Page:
Mark Zaid on The Sabrina de Sousa National Security Case

Sabrina de Sousa, a former federal employee who was sentenced in Italy to seven years in prison for her involvement in a CIA rendition of a Muslim cleric, sued the State Department in 2009 when it failed to invoke diplomatic immunity on her behalf. Mark Zaid, who has a national security practice and whom we profiled in Washington DC Super Lawyers in 2009, is fighting the government's motion to dismiss the case in federal district court. He's asked to provide the judge with classified information in de Sousa's defense, but the Obama Administration objected, saying it alone reserves the power to release classified information. Judge Beryl Howell gave Zaid until July 11 to respond in a written brief.

Mark ZaidHow are you going to answer?

[Laughs] I'm open to suggestions. The government is saying as a matter of law we cannot survive the motion to dismiss. I'm saying there are legal and factual issues at play that the judge needs to first hear, that are classified. Without revealing classified information I'm in breach of ethical obligations to the court to be forthright with the court, and I cannot ethically or professionally respond on behalf of my client's interest. This is a really separate battle now about the executive branch's power or authority to control the dissemination of classified information, even to the judiciary.

Have you revealed classified information in cases before?

Sure. And the government does it all the time in my cases.

The Obama Administration came in pledging transparency, but has been ...

Not in my world. There's no transparency in my world. In the national security world, the Obama Administration has continued to push further than the Bush administration. I suppose the difference between the two ... is that the Bush administration was quietly, covertly, privately, pushing operations ... like the warrantless wiretapping. The Obama Administration is more overtly, publicly pushing for greater authority over the national security environment. They are trying to minimize as much as possible any degree of oversight of the other branches.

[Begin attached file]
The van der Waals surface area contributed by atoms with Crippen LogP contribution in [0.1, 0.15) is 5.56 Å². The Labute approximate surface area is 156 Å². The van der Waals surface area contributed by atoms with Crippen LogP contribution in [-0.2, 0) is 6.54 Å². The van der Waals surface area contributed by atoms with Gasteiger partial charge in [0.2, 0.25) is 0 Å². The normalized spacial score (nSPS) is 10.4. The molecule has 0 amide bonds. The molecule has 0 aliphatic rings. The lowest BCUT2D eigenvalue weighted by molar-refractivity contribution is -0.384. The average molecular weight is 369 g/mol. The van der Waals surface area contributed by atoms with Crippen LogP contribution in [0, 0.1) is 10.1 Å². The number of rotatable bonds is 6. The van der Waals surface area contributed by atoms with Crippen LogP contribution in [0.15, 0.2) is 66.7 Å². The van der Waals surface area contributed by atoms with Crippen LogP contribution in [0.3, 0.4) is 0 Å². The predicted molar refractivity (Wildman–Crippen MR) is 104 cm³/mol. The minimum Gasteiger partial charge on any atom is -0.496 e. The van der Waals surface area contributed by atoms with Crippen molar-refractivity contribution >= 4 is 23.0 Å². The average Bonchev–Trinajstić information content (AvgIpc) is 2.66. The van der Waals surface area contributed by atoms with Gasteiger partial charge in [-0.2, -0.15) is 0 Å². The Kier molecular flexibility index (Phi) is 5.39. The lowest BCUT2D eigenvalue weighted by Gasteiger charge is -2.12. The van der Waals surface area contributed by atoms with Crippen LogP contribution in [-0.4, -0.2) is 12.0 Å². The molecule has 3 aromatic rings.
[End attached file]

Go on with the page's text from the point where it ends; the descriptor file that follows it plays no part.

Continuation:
Why do you think that is?
My own speculation is that the message of transparency that we heard came from Obama-the-man, the individual, and now we're hearing from Obama-the-president. And those are two very different things.

What compels the difference message?

I think, especially in the world of national security, when an individual becomes president, they find that the office controls them, rather than they controlling the office.

Do you think you will get very far on the classified information issue?

I think that we are just at the very opening throes of the battle-this is one battle in the war. I have this issue and related issues in a number of cases. It is very clear to me that this administration is going to push the envelope as far as it can. And essentially I'm trying to stop it. I think judges have become weaker in action-they're strong in tone but weak in action-in the national security field over the last 15 years. And I'm waiting for that brave judge to put their foot down and say this is not appropriate. We'll see if that happens.

And if your side does win, the court can force the government to invoke diplomatic immunity?

That is a very good legal question and that is a very difficult one, admittedly, to be able to compel. We amended the complaint to include some constitutional claims under the Fifth Amendment, and I'm more comfortable with those claims.

Any case against the U.S. government is difficult; any case involving the intelligence community is nearly impossible. I know going into these cases, the overwhelming likelihood is I'm going to lose when push comes to shove. The question is: Can I score any points along the way that would enable some positive or favorable resolution.

Those points being?

Pressure from the media; pressure from any of the other branches; pressure from the Hill. I mean at this hearing, I think the judge was somewhat incredulous saying, all legal arguments aside, is this really the message we're sending to federal employees: "If you get in trouble on our behalf, we're going to leave you without trying to do anything to help?"

Your client is a former CIA official?

The media has said that. We have never said that. We have only indicated that she was serving in Italy as a Foreign Service officer with the state department.

What is she like?

She's very bright; she's very articulate. It was a true loss to the U.S. government that she no longer works there.

There's a warrant out for her arrest?

There's a Europol warrant. ... [But] she's at risk anywhere in the world.

Why is the government denying immunity?

That's the $64,000 question.

-Adrienne Schofhauser